Campbell voters approve renewal levy for schools


Niles residents narrowly defeat 10-year tax issue

Staff report

The Campbell City School District’s 16.3-mill, five-year renewal levy was approved, with 79 percent of voters supporting the measure that provides operating funds for the district. It will generate $989,711 annually.

Matthew Bowen, Campbell schools superintendent, thanked city residents for supporting the levy.

“We sincerely appreciate the confidence of the community who are partners in education for the children we all educate. Our families, with their ongoing support, are the strength of the community,” he said. “We look forward to increasing opportunities to all members of this great city while remaining fiscally responsible with the decisions we make.”

The Springfield School District’s 1-percent, five-year renewal income tax was approved, with 62.70 percent of voters supporting the tax. It will raise roughly $2,167,000 annually.

2019 Primary Election Results

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2019 Primary Election Results

The funds will be used for general-fund operating expenses such as salaries and benefits, utilities, maintenance and repair, supplies and any other expense necessary to operate the school district.

Thomas Yazvac, Springfield schools superintendent, thanked those who supported the tax. “This demonstrates the faith the community has in our schools and commitment to our students,” he said.

“This renewal will enable the schools to continue investing in educational excellence. The Springfield Local Schools will continue to be accountable to the community, while providing our students career opportunities in a safe and secure environment.”

In Beloit, the West Branch School District’s 0.5 percent, five-year additional income tax was rejected by voters. Between Mahoning, Columbiana and Portage counties, there were 1,670 votes against the tax, and 1,277 votes in favor.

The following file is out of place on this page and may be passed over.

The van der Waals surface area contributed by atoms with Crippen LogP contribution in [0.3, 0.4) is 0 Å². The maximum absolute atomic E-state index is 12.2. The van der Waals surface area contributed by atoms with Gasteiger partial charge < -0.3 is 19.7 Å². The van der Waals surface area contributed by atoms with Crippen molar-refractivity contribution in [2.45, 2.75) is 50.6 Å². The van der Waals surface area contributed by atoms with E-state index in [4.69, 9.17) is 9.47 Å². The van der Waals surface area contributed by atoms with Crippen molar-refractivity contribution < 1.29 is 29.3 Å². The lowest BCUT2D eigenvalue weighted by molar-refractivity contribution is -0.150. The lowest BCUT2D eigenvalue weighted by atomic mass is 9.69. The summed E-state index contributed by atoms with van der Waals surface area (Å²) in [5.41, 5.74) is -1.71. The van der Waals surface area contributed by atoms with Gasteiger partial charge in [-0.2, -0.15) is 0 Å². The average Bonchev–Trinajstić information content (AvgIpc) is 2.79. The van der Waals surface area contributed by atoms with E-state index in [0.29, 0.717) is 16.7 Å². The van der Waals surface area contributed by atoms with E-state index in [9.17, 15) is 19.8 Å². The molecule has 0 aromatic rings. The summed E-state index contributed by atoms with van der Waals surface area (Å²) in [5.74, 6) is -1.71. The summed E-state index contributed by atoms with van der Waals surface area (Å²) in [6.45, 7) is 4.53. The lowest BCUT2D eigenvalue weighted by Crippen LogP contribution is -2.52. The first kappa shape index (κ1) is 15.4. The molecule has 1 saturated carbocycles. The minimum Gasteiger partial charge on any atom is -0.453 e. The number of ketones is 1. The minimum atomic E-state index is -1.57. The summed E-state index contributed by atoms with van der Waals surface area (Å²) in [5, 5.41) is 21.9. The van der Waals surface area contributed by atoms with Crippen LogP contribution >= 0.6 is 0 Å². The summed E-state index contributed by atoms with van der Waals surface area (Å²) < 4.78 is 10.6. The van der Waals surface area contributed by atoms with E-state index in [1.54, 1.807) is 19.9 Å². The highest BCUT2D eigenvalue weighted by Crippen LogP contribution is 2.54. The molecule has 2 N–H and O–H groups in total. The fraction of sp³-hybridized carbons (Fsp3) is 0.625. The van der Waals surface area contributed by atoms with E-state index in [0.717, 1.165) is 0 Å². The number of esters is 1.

It would have raised roughly $850,000 annually. The funds were meant to help fund the district’s operations, as it is currently in deficit spending.

Tim Saxton, the superintendent of West Branch district, said the district would continue to focus on students regardless of difficulties caused by the lack of funding.

“As we face this deficit, we will have to make tough decisions. However, we will keep our focus on our students and our dedication to providing a well-rounded education. I will consult with the board of education to determine next steps and continue to work with parents, students, faculty and staff to move this district in a positive direction,” Saxton said.

In Niles, voters narrowly defeated 52 percent to 48 percent a 10-year, 5.6-mill renewal levy that would have helped the school district as it navigates a state-imposed fiscal-emergency designation. The levy would have raised $1.3 million annually.

Niles Superintendent Ann Marie Thigpen, who could not be reached Tuesday night to comment on the election results, warned before the election that if the levy failed, it would likely worsen the financial situation for the district and the learning environment for its 2,287 students.

“It would most definitely change class sizes if defeated [because] more staffing cuts would be unavoidable,” she said. “Smaller classes are best for the children.”

Thigpen said defeat would necessitate increases in athletic and activity fees.

In Vienna, voters in the Mathews Local School District approved a 9.25-mill, 5-year renewal levy 52 percent to 48 percent. The levy raises $1,460,000 annually. Those funds make up about 16 percent of the schools’ total operating budget.

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